I am not a fan of jigsaw puzzles. My three-year-old daughter is. Over the past year we have spent many hours completing them. I love watching her reasoning. The methodology she chooses is the complete opposite of mine. Instead of working from the outside-in, she starts inside and works her way out, often beginning with the faces of the “beings” in the puzzle. There are times where she gets frustrated and asks for my help. This is amusing because she is better at puzzles than I am. I try to pose questions to get her to find what step to take next. Sometimes it works and we proceed, other times she hits her frustration tolerance and we transition to doing something else (typically involving movement).
During our most recent session, I wondered why I do not enjoy jigsaw puzzles. I am an extremely patient person. I love creating order out of chaos. I feel these would be ideal characteristics that the problem solving component of putting together a puzzle requires. Then I had an epiphany. I do not like jigsaw puzzles because I find them boring.
For 15 years, I have been exposed to the most complex puzzle in existence – teaching. I also have nearly 30 seasons of coaching high school athletics under my belt. As all coaches know, coaching is teaching. Whether it is in the classroom or on the field of play, the number of decisions that are made based on observation are uncountable. The puzzle pieces involved in teaching and coaching are constantly changing. These changes can be anywhere from year-to-year to second-to-second. What a vibrant medium we get to work with each day! When compared to the puzzle of teaching, a jigsaw puzzle is like looking at pictures of the Grand Canyon versus actually being at the Grand Canyon. In my eyes, there really is no comparison.
I look forward to the next time my daughter wants to do a puzzle. Even though I do not enjoy them, I do enjoy providing an atmosphere which allows her to think. Although it is difficult at times, I always resist the temptation to spoon-feed the solution. I enjoy the puzzle of teaching her how to complete the puzzle. John Wooden said it best:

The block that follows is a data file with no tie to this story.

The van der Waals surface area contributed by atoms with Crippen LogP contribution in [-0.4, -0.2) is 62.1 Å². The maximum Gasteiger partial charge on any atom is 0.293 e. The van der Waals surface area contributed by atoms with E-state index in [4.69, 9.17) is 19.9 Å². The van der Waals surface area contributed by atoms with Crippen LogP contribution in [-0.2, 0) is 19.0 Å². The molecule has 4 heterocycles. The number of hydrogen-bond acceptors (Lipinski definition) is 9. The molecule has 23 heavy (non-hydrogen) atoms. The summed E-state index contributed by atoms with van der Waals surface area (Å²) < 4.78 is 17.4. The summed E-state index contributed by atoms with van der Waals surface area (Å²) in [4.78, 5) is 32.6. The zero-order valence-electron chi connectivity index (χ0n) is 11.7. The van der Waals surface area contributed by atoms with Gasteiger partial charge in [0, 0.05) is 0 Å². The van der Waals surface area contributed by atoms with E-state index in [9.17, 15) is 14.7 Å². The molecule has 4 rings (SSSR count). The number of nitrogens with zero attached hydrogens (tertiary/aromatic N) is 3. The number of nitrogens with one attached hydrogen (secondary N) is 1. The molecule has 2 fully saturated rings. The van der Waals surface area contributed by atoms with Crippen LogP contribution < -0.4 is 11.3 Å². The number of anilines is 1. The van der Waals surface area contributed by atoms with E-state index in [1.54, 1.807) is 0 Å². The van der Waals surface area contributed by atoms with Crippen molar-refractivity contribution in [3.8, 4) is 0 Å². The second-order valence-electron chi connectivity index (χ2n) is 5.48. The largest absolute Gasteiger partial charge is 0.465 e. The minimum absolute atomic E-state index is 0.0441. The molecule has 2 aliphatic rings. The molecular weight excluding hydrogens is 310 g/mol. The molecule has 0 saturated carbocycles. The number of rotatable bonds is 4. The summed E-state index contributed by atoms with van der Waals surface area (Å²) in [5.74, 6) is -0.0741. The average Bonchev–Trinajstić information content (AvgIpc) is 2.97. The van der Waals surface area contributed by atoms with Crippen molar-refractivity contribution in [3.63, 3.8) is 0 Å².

“I learned to focus on studying people, especially young people. I study the way they react, the way they are motivated, the way they are frustrated, and the way they work. This will help me discover the way they learn, and when I discover that, I’m halfway there.” 
In my opinion, the other half is determining the best way for the teacher to become obsolete. There is no better evidence of great teaching then when the student no longer needs the teacher.
Rob Assise is in his 15th year teaching mathematics and coaching track and field at Homewood-Flossmoor High School. He also has experience coaching football and cross country. Additional writing of his can be found at Simplifaster, Just Fly Sports, and Track Football Consortium. He can be reached via e-mail at firstname.lastname@example.org or Twitter @HFJumps.
- Gallimore, Ronald. “What John Wooden Can Teach Us.” Education Week. February 28, 2006. https://www.edweek.org/ew/articles/2006/03/01/25gallimore.h25.html